Would you like to reduce stress, reduce depressive thoughts, improve self-worth, improve quality of life, reduce anger- even more? If you answered “yes”, maybe bringing creativity to your life may help.
“But I’m Not Creative”
I hope you realize that’s plain ol’ hogwash. Let’s break things down. Do you listen to music? (Yeah, you do?) Does the idea of a concert or attending an orchestra move you? Maybe you like to collect antiques? Wait, do you watch movies?? Believe it or not, the arts- music especially- is a nice little addition to enhancing your movie-watching experience. All those scary scenes tend to have that ominous music lurking in the background, while bright and poppy sounds lift us up in those feel-good scenes. It helps flex your creative muscle. In other words, you feel something when exposed to the arts.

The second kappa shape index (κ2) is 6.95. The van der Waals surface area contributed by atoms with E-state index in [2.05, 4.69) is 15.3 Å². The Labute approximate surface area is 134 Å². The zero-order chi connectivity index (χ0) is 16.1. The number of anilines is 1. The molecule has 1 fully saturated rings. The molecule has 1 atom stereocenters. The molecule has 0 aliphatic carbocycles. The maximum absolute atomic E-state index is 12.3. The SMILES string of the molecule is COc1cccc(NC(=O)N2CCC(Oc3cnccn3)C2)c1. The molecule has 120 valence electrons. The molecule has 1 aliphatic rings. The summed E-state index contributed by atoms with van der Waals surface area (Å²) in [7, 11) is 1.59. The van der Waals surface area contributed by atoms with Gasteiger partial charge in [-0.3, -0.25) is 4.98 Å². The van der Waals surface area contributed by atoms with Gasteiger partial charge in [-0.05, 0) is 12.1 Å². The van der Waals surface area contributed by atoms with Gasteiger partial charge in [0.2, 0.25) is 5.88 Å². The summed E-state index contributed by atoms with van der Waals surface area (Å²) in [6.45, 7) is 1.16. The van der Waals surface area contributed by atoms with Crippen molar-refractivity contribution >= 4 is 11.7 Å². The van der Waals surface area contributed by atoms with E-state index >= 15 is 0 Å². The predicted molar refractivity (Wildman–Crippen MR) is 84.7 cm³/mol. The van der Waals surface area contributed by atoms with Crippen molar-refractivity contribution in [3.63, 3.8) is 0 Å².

If you were intrigued by a sculpture, imagine how it could feel to sit and create your own version? We may not all be composers, but sitting with a drum, at a piano, or toying with a kazoo- even for a brief moment- how does one resist the temptation to play? Do you find yourself singing along with a song or tapping your foot to the beat? (See? There’s something there.)
When it comes to being creative, some of us shy away from it for a variety of reasons. Fear is one. Maybe you didn’t study the arts in school, but I promise you, it’s there. Worry- this one is like performance anxiety. You might be worried you will look foolish for trying. Let’s clarify something here for a minute. We’re talking about creativity, not creating a masterpiece. Creativity is an experience, it’s the act of making art or engaging in a creative process. Discomfort is another reason we may avoid creativity. It may also mean feeling some vulnerability. We don’t like uncomfortable stuff, so we avoid it when possible.